When examining the creation of the universe, which includes planet earth, we will consider only what the Bible says about these events. It is not my intention to delve into scientific data or attempt to disprove the theory of evolution. If a person believes the Bible, he cannot believe in the theory of evolution – they are not compatible. It must also be pointed out that there are numerous theories about the creation of the universe among Christians. Some Christian scientists attempt to make the Bible fit their particular theory, instead of letting the Bible interpret itself. A lack of study of the original languages leads one to a misunderstanding of Creation. We will examine the words from the original languages that describe Creation in order to arrive at an accurate understanding of these events. The Bible is not a science book, but when it speaks of true science it is always accurate. For our study we will exegete verses one through eight of Chapter 1 of Genesis. We will study the origin of man in our lesson, The Origin of Human Life next week.
We begin with verse one of Genesis. The King James Version of the Bible says “In the beginning God created the heaven and the earth.” This verse seems very straightforward as stated, but let’s examine the original Hebrew words in the context and some Greek words referring to Creation. Verse one is the only verse in Genesis that presents the creation of the universe. The Hebrew language in this verse is a key to understanding Creation.
There are three words in Hebrew for creation: Bara, Jatsar and Asah. Bara means to create something out of nothing. Jatsar means to fashion something on the exterior like a sculptor. Asah means to build out of something that already exists. These words are important to our understanding of the account of Creation.
Now let’s exegete verses one through eight of Genesis 1:
“In the beginning” – Hebrew “Bereshith” – this is a prepositional phrase made up of “Be” meaning “in”, plus “Rishah” meaning “beginning.” However, in the Hebrew there is no definite article. Therefore, this indicates “a” beginning, not “the” beginning.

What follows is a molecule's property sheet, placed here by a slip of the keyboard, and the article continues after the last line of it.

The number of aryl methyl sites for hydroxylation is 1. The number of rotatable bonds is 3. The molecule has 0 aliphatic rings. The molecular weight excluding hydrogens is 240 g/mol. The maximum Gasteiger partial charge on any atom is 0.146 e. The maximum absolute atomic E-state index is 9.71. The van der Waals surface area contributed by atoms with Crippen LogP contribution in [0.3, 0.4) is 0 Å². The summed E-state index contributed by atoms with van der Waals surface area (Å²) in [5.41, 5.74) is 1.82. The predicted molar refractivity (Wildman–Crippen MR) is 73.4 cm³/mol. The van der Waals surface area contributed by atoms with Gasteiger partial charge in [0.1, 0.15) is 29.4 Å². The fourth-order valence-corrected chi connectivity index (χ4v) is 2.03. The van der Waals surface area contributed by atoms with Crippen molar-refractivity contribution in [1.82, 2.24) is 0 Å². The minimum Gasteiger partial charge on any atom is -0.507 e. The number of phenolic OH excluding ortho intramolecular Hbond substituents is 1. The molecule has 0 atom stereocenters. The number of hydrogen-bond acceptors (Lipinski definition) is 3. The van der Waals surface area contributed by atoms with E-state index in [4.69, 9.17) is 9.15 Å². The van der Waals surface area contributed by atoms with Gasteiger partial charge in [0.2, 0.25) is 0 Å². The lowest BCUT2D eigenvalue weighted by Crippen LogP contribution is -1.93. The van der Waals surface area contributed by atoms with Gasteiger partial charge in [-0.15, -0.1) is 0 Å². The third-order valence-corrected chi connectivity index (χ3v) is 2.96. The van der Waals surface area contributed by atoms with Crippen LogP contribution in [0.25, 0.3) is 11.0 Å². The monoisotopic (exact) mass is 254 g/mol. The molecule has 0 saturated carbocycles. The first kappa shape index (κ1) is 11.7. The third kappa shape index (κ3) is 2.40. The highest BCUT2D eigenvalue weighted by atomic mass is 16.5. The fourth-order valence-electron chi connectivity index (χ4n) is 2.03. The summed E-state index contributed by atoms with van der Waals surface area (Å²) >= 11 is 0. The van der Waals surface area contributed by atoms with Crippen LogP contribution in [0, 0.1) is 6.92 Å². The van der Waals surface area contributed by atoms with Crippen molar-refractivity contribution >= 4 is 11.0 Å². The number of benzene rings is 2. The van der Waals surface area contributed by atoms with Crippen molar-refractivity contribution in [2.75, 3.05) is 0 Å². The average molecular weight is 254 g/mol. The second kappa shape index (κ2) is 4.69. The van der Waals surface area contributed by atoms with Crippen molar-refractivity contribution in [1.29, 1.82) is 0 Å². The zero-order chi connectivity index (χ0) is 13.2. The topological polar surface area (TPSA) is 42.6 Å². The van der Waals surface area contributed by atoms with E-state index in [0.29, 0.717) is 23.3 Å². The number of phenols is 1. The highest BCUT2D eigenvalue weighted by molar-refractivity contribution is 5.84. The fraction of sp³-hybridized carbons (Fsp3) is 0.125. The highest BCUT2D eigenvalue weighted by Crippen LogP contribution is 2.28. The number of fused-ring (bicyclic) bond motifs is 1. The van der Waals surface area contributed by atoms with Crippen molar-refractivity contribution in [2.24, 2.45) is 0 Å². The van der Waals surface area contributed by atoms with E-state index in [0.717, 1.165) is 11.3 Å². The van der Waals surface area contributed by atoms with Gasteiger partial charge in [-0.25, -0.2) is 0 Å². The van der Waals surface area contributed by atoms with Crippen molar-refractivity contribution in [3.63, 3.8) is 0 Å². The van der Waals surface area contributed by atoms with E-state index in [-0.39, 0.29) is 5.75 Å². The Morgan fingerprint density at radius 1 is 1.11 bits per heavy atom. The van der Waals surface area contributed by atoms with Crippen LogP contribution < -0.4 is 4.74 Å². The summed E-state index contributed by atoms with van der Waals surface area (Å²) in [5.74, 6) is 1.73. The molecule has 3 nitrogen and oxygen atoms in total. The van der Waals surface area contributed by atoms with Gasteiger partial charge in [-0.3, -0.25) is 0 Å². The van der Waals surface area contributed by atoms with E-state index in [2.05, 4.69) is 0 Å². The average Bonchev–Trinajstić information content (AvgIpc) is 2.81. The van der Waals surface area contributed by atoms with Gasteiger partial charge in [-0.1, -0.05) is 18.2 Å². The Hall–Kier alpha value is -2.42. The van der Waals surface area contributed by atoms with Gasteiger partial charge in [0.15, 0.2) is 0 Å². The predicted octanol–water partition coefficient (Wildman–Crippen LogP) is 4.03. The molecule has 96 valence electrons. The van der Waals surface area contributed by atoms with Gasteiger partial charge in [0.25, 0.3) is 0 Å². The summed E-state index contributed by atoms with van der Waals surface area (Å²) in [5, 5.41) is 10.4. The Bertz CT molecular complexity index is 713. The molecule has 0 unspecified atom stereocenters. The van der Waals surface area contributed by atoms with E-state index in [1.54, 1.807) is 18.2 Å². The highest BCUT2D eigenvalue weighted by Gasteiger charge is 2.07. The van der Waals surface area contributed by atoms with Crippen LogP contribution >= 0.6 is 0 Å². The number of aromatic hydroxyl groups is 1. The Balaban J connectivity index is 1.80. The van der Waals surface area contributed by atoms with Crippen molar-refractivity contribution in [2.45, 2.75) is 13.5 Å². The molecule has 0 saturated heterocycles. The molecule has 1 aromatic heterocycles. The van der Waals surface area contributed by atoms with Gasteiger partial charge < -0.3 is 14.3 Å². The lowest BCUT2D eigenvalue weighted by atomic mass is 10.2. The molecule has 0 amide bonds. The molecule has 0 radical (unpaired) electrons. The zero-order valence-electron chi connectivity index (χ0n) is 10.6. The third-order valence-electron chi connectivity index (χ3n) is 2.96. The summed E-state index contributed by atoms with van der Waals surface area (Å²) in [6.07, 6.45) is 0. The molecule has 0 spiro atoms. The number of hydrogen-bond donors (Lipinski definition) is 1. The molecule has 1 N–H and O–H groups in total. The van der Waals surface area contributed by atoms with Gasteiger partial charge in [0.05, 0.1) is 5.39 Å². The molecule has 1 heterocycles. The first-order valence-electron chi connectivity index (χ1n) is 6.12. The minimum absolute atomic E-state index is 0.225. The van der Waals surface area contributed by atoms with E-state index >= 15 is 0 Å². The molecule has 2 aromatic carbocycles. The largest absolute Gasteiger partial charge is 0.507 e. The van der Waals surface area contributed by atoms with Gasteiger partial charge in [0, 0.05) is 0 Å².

A more literal translation would be “In a beginning that was not a beginning.” What does that mean? It is a reference to eternity past. We have a similar verse in John 1:1, “In the beginning was the Word and the Word was with God and the Word was God.” The Greek here is “En Arche” and means the same as the Hebrew, first beginning or eternity past. John refers to the existence of God in eternity past and Moses, the writer of Genesis, refers to the existence of the universe in eternity past.
The truth is that it did not take six days to create the universe. Its creation was instantaneous and occurred sometime in eternity past before man was created. Therefore, we cannot put a date on the age of planet earth. What we find upon examination of the Bible is that after the creation of the universe and between the creation of angels and man, the earth became chaotic. This chaos was most likely the result of a battle among the angels and God’s judgment of them. (Isaiah 14; Ezekiel 28:15-16)
“God created” – Hebrew - “Elohim Bara” – the Trinity created out of nothing. “Elohim” is a plural noun and “bara” is a singular verb, which is an indication of the Trinity. Therefore, the entire Godhead was involved in Creation.
“The heaven and the earth” – Hebrew – “Ha Shamajim” and “Ha Aretz” – notice the “im” suffix, this indicates a plural. It should be “heavens” and earth (singular). This verse should say, “In a beginning, which was not a beginning, in eternity past, God created out of nothing the universe, including earth.”